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If you plan on building a new system out of new parts in 5 or so years, you won't have much choice. AMD is slated to make AM5 an LGA socket. They've already moved to LGA for their huge Threadripper and Epyc CPUs years ago. I couldn't imagine trying to fix a 4094 pin CPU if some of them got bent, that'd be a nightmare.
Yeah about that. Planning on dropping in a max compatible AM4 chip when prices come down then wait another few years. Then I'll finally get a chance to break one. Maybe by then my hands will shake so much I'll have to make someone younger do it.
 

Shadowarez

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Jul 8, 2019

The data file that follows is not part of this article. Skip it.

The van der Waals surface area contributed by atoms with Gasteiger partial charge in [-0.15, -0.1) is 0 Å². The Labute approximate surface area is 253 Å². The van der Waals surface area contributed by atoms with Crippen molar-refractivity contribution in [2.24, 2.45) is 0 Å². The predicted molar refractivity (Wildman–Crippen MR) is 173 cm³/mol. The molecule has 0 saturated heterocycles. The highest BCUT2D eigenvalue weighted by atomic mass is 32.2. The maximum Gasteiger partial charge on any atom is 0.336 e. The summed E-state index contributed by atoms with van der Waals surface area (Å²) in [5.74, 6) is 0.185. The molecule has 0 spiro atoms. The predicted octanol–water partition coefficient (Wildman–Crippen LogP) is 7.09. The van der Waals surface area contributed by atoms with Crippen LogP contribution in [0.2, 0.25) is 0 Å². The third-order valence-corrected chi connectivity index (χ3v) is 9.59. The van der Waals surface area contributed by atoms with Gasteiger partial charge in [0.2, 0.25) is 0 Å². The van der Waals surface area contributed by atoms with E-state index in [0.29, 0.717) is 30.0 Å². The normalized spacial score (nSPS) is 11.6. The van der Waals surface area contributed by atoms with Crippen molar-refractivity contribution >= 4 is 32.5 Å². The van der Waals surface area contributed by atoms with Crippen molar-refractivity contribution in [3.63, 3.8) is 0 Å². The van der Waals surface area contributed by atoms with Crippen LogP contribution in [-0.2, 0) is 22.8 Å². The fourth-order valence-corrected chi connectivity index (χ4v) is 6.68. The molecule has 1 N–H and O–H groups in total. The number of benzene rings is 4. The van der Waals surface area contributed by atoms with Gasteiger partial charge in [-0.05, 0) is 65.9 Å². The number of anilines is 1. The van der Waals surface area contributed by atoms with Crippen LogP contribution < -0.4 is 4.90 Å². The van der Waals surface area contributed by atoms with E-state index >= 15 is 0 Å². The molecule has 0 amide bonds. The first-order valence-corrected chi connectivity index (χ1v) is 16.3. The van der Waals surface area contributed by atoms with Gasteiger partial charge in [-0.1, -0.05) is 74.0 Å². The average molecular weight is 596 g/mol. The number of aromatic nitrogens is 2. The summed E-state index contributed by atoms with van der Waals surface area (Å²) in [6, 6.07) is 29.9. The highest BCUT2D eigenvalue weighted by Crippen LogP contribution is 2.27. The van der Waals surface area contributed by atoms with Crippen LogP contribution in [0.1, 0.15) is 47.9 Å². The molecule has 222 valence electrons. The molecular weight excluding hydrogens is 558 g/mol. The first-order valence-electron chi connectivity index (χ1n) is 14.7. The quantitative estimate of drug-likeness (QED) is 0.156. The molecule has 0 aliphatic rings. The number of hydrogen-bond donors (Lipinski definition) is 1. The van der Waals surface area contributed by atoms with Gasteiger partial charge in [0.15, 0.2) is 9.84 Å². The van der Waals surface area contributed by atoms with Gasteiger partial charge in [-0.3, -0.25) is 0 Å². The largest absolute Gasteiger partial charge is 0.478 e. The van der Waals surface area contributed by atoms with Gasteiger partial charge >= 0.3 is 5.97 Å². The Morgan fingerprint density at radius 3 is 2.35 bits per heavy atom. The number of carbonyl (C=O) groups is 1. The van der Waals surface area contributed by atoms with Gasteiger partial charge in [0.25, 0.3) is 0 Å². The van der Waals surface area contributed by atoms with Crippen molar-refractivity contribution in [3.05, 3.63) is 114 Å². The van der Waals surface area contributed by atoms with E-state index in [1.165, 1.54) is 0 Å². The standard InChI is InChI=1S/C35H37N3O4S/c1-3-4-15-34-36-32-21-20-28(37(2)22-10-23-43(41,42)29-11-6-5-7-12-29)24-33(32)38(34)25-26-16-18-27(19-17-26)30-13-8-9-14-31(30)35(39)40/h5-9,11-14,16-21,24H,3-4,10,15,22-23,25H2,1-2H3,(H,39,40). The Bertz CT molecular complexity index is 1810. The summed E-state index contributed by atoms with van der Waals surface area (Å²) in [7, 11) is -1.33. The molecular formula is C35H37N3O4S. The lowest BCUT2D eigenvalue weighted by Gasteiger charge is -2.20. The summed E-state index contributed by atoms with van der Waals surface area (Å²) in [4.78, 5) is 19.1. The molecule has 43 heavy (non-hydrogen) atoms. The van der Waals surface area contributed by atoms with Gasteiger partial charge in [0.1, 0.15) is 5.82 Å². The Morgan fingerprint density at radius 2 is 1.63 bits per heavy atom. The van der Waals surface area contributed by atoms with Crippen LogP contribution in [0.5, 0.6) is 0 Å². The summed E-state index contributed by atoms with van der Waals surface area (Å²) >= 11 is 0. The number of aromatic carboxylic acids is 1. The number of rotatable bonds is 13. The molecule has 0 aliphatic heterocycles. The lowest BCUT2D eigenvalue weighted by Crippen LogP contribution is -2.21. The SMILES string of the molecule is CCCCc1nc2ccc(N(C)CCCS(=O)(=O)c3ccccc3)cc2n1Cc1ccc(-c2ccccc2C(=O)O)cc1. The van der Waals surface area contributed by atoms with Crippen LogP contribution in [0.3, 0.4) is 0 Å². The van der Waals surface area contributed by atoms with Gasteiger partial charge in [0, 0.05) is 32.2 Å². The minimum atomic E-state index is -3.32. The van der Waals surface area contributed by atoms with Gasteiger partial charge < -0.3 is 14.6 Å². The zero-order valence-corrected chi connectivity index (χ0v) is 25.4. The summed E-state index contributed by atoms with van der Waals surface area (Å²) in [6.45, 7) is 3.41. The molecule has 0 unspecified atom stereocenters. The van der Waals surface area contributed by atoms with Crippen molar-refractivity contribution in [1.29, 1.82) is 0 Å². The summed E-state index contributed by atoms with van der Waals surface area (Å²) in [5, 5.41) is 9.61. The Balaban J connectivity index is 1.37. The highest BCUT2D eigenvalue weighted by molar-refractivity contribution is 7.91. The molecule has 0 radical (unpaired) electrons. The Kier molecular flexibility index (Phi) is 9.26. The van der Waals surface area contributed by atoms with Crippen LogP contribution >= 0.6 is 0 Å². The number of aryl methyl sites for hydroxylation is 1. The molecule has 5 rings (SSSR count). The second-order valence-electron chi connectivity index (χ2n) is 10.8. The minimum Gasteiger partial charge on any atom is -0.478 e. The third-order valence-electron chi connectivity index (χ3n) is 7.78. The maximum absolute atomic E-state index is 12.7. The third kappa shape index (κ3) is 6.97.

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guess this was a Intel system iv had a similar horror story but this was with a amd 5900x went to remove the cpu outa socket and somehow the tim went and sopped all over the pins. this was first time i ever seen such a thing i didnt even plop it on there was very Conservative with this as was a $125 30g tube.

i first used a thin toothpick to get the bulk off the pins, but it looked like id not be able to get the rest off the substrate. i ended up being told use iso,and a ultra fine toothbrush. my heart almost broke as i thought these pins were like intels made of straw. nope they are made of this stuff called metal (shock) it withstood the gentle brushing and iso bath. chip works perfectly in a itx build i just did.
 

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Falkentyne

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The best thing to use used to be a metal sewing needle hole. However I don't know if that's even too large for the new sockets. It worked fine on socket 775, and I think 1155?